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Darwin-L Message Log 5:81 (January 1994)

Academic Discussion on the History and Theory of the Historical Sciences

This is one message from the Archives of Darwin-L (1993–1997), a professional discussion group on the history and theory of the historical sciences.

Note: Additional publications on evolution and the historical sciences by the Darwin-L list owner are available on SSRN.


<5:81>From HOLSINGE@UCONNVM.BITNET  Fri Jan 14 19:54:53 1994

Date: Fri, 14 Jan 1994 07:56:57 -0500 (EST)
From: "Kent E. Holsinger" <HOLSINGE%UCONNVM.BITNET@KU9000.CC.UKANS.EDU>
Subject: Re: Systematics and linguistics
To: darwin-l@ukanaix.cc.ukans.edu

Scott DeLancey raises an interesting point:

      The problem which recurs again and again is that we find two languages
      with some substantial amount of what appears to be common vocabulary,
      that, if they are indeed related, are related so distantly that more
      conclusive evidence of relationship has been obscured over time.

This problem isn't that dissimilar from those that biological systematists
sometimes face, whether in plants, animals, or bacteria.  In fact, in some
ways it is the same problem.

A recent example concerns the evolution of bats.  All zoologists agree (I
think, I'm a botanist) that there are two major groups of bats -- the microbats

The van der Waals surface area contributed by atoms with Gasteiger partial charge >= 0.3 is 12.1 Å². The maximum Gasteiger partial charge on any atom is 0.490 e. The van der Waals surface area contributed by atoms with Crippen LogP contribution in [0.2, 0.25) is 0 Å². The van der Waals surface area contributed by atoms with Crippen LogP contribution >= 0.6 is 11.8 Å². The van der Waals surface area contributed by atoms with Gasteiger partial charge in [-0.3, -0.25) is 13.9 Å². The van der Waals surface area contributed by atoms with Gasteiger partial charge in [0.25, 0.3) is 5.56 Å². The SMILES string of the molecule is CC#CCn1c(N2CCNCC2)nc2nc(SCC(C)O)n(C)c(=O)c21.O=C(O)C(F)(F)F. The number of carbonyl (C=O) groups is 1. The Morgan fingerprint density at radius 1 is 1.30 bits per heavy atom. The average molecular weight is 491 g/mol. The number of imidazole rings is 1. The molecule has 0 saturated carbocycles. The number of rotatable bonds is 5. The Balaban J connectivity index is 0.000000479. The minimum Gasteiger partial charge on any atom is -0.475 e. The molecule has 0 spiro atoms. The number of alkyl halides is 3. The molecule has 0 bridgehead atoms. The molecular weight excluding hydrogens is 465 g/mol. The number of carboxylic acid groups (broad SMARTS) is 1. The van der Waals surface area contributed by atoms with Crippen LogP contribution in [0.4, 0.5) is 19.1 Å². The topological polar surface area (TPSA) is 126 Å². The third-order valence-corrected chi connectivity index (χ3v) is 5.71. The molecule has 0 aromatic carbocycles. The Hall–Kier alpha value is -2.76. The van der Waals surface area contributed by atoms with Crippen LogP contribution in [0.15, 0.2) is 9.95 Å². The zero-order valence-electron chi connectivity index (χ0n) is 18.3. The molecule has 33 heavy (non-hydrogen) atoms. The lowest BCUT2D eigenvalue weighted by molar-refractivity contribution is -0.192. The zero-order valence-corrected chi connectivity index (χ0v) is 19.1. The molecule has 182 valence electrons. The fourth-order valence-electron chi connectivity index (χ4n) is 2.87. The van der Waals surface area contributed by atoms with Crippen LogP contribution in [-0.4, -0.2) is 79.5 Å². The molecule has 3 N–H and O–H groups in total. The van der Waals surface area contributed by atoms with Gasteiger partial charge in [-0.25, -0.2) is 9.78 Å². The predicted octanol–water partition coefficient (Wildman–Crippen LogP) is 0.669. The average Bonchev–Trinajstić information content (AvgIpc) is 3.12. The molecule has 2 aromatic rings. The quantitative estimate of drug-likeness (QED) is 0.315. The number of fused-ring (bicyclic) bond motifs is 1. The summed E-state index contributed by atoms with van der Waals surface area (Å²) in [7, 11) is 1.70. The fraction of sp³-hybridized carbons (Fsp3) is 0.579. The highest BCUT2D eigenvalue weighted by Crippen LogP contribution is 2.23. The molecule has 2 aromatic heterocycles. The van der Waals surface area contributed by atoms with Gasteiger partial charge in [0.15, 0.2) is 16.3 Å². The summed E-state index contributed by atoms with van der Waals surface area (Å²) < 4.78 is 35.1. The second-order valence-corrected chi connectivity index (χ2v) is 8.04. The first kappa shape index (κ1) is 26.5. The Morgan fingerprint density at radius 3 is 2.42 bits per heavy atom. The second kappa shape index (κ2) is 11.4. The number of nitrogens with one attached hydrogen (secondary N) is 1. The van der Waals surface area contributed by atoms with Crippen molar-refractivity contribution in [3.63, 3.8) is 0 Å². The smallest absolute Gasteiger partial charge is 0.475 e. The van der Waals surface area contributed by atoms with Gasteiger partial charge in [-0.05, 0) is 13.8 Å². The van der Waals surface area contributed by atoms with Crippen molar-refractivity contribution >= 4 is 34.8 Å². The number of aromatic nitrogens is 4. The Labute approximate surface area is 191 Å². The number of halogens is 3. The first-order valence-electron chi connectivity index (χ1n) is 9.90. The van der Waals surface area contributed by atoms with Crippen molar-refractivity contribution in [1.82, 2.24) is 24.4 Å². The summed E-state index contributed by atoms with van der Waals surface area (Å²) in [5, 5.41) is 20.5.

and the megabats.  Most zoologists have also agreed that the microbats and
megabats share a more recent common ancestor with one another than they do
with any other group of animals.  The evidence is drawn from details of
skeletal anatomy (and more recently from molecular sequences).  Pettigrew
suggests, however, that one group of bats (the megabats as I recall, but
someone please correct me if my memory fails me) shares a more recent
common ancestor with primates than with the other group of bats. Pettigrew
bases his conclusion on detailed studies of neural anatomy.

Both hypotheses can't be right.  So zoologists have to make a choice.  If they
choose Pettigrew's approach, they explain the resemblances in skeletal anatomy
among bats as the result of convergent adaptation to flight.  If they choose
the traditional interpretation, they explain the resemblances between one group
of bats and primates in neural anatomy as convergent adaptation of the visual
system.

I'm not sure what processes would produce convergence in vocabularies, but it
appears that the problem Scott DeLancey is describing is similar in many ways
to the one I've just described, except perhaps that linguists do not yet have
a comprehensive theory that they could use to explain the convergences.

-- Kent

+--------------------------------------------------------------------+
|  Kent E. Holsinger            Internet: Holsinge@UConnVM.UConn.edu |
|  Dept. of Ecology &           BITNET:   Holsinge@UConnVM           |
|    Evolutionary Biology, U-43                                      |
|  University of Connecticut                                         |
|  Storrs, CT   06269-3043                                           |
+--------------------------------------------------------------------+

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